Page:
Category Archives: Film Reviews

Bugged Out

Oh Lord. I heard Mark Kermode recommend this film on his weekly podcast and thought I’d check it out. It was a tough watch, even when it was relegated to the background after I started to lose interest.

The film is based on a theatre play and it retains an intimate, claustrophic atmosphere, with a small cast acting much of  the film inside a single, grubby motel room. Once the scene has been set, only the occasional exterior shot of the motel takes the viewer out of the room and acknowledges the outside world.

I don’t want to ruin it for you so look away now forplot spoilers. In a nutshell, this film wasn’t for me.

Bug depicts the extreme descent into paranoia of the central character, caused by her attachment to a stranger introduced to her by a friend. Her vulnerability and loneliness lead her to be supportive of, and ultimately seduced by, the disturbed man’s delusions, with tragic results for the both of them.

I didn’t enjoy it. I thought Harry Connick Jr was impressive as the abusive ex-husband, and Judd and Shannon were committed to the intensity of their characters, but life’s hard enough as it is without enduring this for entertainment. At least for me. I’m not sure if it was making a sophisticated philosophical point that went over my head; it just seemed to be a theatrical portrayal of some bad things happening to poor people. Visually it was well-shot, given the restrictions of the space, but a film like Requiem for a Dream, which deals with a similar theme, is much richer and rounder on every level. So, for me, this is a film for cinephiles and literary types, and not something the average viewer will really enjoy.

Big, Bad and Heavy

I watched an interesting documentary today called Fat, Sick and Nearly Dead. The film follows Joe Cross as he tries a 60 day juice fast while travelling through the United States from Australia. He probably does this to market the film and finds a suitably obese American to feature in it too. It has a slight evangelical quality to it, one would expect that, but it isn’t too preachy and juice fasts aren’t quackery. The results claimed by the documentary are extraordinary.

I heard about it on the Too Beautiful to Live. Luke Burbank is trying the fast for a couple of weeks and I’m listening with interest. The two main protaganists in this documentary lost an incredible amount of weight in a short space of time, at a rate that I thought would be physically impossible (45kg in 60 days). Common sense tells me that  the diet would work but the results sound too good to be true. Let’s find out.

The title reminded me of an old Jungle tune called Big, Bad and Heavy by Leviticus. So here it is for your listening pleasure.

Good Call

I decided to take in a couple of films tonight to while away the hours. I seem to have developed a tendency to have something playing in the background of my day almost constantly. I live alone at the moment which is part of it. I get the odd visitor which is great but I do miss having other people around. Still, the grass is always greener. I’m sure I’d miss the positives of solitude if they weren’t there.

Enough about my sad life. The first of my double bill was Margin Call. It’s a film that follows the events at a major financial firm as it dawns on them that their numbers don’t add up, clearly based on the financial crisis of 2008. The ensemble cast is great. Kevin Spacey, Paul Bettany and Jeremy Irons for starters, although I couldn’t really get a handle on the accent of the two British actors. I think it was supposed to be mid-Atlantic. Anyway, I really enjoyed it, despite the fact that not a lot actually happens.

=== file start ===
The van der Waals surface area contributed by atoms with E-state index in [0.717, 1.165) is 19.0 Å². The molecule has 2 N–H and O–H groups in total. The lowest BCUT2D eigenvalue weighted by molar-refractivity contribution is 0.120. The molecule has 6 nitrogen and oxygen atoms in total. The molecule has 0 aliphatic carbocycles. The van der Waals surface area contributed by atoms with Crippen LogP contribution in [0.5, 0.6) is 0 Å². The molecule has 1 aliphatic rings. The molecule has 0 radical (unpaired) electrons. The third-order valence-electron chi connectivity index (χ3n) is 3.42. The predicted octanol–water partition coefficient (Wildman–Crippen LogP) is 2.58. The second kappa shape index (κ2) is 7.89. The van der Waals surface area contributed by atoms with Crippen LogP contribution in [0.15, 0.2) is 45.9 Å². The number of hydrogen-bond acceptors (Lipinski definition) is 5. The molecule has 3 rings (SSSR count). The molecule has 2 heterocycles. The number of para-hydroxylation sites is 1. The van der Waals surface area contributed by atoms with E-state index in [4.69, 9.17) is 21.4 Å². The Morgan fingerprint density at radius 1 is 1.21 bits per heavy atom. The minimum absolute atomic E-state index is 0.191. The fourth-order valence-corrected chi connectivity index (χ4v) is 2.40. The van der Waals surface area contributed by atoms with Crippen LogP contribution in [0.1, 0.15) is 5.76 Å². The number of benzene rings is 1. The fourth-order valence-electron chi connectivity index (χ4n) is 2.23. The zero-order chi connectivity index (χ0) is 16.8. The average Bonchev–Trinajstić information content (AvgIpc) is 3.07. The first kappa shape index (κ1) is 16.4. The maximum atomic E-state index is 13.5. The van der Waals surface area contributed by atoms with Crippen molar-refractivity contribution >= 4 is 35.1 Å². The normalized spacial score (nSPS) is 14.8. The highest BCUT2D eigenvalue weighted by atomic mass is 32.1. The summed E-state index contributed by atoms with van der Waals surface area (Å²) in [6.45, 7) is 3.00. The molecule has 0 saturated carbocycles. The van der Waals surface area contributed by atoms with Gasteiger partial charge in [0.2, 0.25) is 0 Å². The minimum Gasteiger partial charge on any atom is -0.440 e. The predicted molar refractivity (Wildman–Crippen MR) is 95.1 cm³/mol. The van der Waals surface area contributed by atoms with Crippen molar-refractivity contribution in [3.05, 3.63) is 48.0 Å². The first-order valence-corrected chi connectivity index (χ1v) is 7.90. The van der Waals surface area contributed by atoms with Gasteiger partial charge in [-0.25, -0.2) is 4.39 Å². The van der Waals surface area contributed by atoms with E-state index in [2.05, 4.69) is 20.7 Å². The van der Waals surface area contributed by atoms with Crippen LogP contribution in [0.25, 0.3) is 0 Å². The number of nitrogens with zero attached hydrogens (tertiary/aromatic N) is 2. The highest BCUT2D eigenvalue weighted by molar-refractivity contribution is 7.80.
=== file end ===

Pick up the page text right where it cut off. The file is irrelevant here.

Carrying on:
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The second film was Easy A, a teen comedy from 2010 starring Emma Stone. I thought it was pretty good, laughed out loud a few times. I literally lol-ed. I heard a kid outside Westfield once, responding to his friend’s joke by saying “lol”, which I thought was pretty funny. Not funny enough to lol though. Anyway,  it wasn’t a masterpiece but I found it entertaining. The protagonists embarrassingly liberal parents were a highlight. Particularly Patricia Clarkson as the mother. Emma Stone was good, even if I found her acting a little weird to watch. Her performance seemed ever-so-slightly forced and her facial expressions worrying somehow. Maybe it’s me. There was just an unnatural quality to it that bothered me a bit. Not nearly enough to ruin the enjoyment of the film though.

A Film

The-Artist-posterI went to see The Artist today at The Coronet in Notting Hill. It’s the first time I’ve been there which is incredible considering how long I’ve lived in the area. I wish I’d gone sooner, it’s a lovely little place.

I’d heard a lot about the film before seeing it. I was prepared for it to be silent before going in so I didn’t need the two signs warning punters there would be no spoken dialogue. Incredibly there are reports of people asking for refunds when they find out it’s a silent film. Anyway, let’s just say I’d been touched by the hype about the film and was half expecting it to blow my mind. It didn’t. But it was a sweet, enjoyable film. The two leads were great, the dog even better, the story was clever and well thought out. I wish I’d been sitting a bit further back because I felt a bit confronted by the screen (the showing was sold out) but apart from that it was a very nice way to spend an evening with a couple of friends.